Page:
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The Jackets Green

The Jackets Green

"What are you fighting for?"

Armed simply with this question, Arthur Mac Caig goes to Northern Ireland to confront Irish Republicans. The result is an inside look at the ghettos of Belfast.

The first image is of a young man marching through the city streets. He is 20 years old, but very much a child. His face belies enormous tension, as does the tight grip on his rifle. His teeth are clenched in fear. Rita O'Hare, director of "Republican News," a nationalist weekly, was severely wounded by British soldiers. Later imprisoned for 3 years, she now lives in exile in the South of Ireland. Then there is Brendan Hughes, former IRA leader, who has spent 13 years in prison, conducted a 53 day hunger strike, and been tortured on several occasions. He says, "In the beginning when a soldier or a policeman had been killed, I was happy. But now I feel sadness. I don't wish the death of anyone, but here the only reality is war."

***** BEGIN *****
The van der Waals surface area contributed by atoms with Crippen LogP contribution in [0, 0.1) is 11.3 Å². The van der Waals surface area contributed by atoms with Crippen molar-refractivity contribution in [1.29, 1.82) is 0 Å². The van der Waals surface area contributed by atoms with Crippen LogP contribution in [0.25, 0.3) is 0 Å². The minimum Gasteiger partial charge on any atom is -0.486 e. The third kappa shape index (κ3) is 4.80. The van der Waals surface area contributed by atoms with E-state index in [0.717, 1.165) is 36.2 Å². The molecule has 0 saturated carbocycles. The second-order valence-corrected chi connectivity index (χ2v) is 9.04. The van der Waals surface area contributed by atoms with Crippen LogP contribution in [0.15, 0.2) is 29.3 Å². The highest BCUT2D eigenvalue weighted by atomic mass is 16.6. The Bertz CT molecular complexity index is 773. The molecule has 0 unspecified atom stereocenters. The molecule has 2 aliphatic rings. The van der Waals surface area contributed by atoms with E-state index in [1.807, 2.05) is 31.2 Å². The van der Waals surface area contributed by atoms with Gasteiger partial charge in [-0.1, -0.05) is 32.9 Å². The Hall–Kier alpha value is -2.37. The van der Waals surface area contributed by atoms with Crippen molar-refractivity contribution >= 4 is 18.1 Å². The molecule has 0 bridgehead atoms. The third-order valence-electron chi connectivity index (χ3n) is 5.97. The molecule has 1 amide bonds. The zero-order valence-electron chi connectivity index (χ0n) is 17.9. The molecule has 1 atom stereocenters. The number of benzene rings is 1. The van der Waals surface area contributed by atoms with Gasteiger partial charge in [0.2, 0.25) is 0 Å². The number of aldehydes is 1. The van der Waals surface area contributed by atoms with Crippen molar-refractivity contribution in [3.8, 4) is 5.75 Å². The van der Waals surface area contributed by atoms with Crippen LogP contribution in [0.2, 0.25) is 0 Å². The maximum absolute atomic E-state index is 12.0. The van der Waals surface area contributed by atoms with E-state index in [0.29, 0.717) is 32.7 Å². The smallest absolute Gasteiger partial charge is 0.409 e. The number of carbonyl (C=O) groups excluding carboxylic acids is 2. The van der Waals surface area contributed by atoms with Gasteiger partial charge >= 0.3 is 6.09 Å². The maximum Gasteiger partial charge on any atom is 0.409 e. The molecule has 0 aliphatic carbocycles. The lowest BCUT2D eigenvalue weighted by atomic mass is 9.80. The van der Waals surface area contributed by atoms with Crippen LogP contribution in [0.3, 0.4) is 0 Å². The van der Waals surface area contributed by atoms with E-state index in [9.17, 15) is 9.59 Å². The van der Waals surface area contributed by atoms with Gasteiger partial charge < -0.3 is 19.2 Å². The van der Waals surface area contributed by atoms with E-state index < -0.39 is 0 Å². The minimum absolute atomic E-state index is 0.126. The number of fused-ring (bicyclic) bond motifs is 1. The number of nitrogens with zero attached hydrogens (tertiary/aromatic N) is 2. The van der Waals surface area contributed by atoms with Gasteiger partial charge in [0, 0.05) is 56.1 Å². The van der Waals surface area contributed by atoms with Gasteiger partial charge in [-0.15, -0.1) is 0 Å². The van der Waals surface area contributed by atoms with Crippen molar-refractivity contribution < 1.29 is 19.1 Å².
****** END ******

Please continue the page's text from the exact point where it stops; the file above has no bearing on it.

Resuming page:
THE JACKETS GREEN calls no one to arms, but offers simple portraits of a few men and women most often represented as fanatical zealots. As they speak candidly about their cause, it becomes difficult to continue branding them as "terrorists."

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